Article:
What is a Multiport Valve
A Multiport Valve is responsible for directing the water flow and is attached to the Filter. The Multiport Valve can be side mounted or top mounted depending on the current set up you have. This can always be changed however, side mounted is the most popular. The Valve generally has 6 settings; Filtration, Backwash, Rinse, Recirculate, Waste and Closed. Most Multiport Valves have a sight glass attached that is part of the backwash port. This means that you can see the colour of the dirty water you are expelling and also acts as an indicator of when you have allowed it to run for long enough as you will see the water become fairly clear. A pressure gauge is also usually fitted, this allows you to monitor the pressure within the Filter itself and indicates when the Filter needs a Backwash.
Multiport Valves do wear out with the most common component being the Spider Gasket. The Spider Gasket is made from rubber and looks like a wheel with spokes. If the Multiport Valve doesn’t shut off properly or is leaking water through the backwash, then it’s likely it needs replacing. Don’t worry, it can be replaced however it is normally a sign of an old Multiport and is worth considering replacing the whole valve instead of repairing it.
How a Multiport Valve works
It is important to rotate the Valve handle in one direction only, either clockwise or anticlockwise when changing the settings. It doesn’t matter which way you choose just as long as you stick to it. This helps preserve the life of the Spider Gasket.
Whenever you alter the setting on the Valve, remember you must turn the system off first. The 6 settings are as follows;
Filtration – sends the water through the Filter Pump and back to the Pool. This is the normal setting for any Multiport Valve.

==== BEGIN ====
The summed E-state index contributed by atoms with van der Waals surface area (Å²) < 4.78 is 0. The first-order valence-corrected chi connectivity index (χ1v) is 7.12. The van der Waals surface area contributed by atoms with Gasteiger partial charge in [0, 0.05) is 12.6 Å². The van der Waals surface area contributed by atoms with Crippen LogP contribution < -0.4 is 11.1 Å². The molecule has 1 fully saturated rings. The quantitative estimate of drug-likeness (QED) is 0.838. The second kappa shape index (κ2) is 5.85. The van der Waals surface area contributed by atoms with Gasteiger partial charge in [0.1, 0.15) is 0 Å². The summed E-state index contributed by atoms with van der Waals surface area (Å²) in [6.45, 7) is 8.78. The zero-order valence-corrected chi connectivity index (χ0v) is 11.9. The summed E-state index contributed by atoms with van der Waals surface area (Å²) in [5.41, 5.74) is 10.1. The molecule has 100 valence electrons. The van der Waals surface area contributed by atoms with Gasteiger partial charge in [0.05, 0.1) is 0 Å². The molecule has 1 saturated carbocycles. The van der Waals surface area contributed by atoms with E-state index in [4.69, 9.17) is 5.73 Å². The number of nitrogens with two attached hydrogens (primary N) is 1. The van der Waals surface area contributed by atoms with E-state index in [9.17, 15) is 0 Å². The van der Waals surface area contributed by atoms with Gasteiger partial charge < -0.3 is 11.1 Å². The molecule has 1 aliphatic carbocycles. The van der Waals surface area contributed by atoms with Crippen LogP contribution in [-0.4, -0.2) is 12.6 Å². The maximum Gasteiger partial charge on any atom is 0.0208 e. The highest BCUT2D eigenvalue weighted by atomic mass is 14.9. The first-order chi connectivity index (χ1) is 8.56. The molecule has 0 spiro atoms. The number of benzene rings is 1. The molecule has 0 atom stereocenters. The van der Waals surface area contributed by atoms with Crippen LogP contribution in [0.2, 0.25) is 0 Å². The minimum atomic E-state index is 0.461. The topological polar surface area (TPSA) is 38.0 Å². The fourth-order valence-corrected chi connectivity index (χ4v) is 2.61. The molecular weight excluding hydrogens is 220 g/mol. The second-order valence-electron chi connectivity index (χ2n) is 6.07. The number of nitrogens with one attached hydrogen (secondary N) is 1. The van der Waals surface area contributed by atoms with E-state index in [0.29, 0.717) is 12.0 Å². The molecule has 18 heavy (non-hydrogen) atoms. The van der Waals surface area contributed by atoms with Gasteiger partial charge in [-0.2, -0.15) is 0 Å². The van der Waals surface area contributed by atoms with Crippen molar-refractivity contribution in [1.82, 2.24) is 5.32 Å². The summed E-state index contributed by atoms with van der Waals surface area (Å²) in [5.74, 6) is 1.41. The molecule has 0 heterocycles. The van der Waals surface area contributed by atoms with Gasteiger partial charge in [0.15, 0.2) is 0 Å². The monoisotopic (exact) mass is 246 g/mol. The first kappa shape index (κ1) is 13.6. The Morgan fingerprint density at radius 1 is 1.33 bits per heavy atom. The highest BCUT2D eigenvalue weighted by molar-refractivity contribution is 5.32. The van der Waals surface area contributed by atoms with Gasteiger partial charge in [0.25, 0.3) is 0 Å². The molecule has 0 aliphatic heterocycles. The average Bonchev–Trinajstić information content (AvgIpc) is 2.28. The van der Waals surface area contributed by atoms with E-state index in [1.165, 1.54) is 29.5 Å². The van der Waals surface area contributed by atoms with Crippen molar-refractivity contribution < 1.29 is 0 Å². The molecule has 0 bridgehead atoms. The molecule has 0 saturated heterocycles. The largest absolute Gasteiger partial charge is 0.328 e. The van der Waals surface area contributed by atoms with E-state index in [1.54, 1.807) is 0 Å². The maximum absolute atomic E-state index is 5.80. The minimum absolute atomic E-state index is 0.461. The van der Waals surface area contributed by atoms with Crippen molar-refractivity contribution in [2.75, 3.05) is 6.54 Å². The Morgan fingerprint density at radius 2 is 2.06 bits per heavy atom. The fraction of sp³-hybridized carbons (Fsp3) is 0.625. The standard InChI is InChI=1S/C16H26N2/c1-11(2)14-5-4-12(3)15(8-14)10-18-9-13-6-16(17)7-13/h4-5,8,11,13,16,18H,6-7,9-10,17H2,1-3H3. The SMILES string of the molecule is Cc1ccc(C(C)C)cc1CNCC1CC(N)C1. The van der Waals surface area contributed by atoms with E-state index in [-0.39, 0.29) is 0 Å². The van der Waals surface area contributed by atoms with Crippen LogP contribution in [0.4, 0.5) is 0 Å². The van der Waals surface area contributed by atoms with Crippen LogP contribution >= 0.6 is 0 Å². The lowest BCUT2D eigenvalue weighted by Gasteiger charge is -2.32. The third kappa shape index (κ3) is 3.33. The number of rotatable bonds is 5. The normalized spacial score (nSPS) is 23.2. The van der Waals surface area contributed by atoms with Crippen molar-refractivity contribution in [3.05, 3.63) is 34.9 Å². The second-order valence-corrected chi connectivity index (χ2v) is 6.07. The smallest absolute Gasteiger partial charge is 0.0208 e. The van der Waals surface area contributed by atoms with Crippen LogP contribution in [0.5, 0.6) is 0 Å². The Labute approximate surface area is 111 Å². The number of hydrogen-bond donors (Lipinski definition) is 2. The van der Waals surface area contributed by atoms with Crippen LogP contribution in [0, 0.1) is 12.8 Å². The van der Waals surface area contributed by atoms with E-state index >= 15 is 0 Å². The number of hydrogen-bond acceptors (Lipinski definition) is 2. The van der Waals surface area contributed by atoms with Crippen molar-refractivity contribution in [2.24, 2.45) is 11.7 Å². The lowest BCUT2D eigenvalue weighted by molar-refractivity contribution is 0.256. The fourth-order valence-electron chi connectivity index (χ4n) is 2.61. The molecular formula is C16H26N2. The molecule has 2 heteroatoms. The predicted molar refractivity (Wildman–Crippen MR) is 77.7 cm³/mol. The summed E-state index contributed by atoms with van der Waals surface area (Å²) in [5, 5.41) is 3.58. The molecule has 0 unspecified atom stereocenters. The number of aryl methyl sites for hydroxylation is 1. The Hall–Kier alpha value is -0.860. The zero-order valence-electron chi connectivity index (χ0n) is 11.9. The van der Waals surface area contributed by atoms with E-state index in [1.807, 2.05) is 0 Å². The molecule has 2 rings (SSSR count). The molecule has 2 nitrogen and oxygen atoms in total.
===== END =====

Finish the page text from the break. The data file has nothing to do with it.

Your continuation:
Backwash – this sends the water backwards through the Filter to flush out the dirt inside the Filter. It then redirects this water out of the backwash pipe or hose. This does mean your Pool water level will go down. As a rule of thumb, an outdoor Pool should be backwashed once a week (or more often with high usage) and once every two weeks for an indoor Pool.
Rinse – this setting cleans the pipes of any remaining dirty water and debris gathered from the backwash cycle. A rinse should always be done after a backwash to prevent the dirty water/debris being filtered back into the Pool.
Recirculate – this setting bypasses the Filter and sends the water directly back to the Pool. This is not advisable for long periods of time but can be useful when some chemicals are added that require that they do not go through the sand along with priming the Pump and getting air out of the system.
Closed – this does not allow water to flow in any direction through the backwash valve. Don’t try to run the Filter with the Valve in this position. This is normally used when undoing the Pump to empty out the basket.
Waste – this directs the water from the pump, directly to waste or backwash.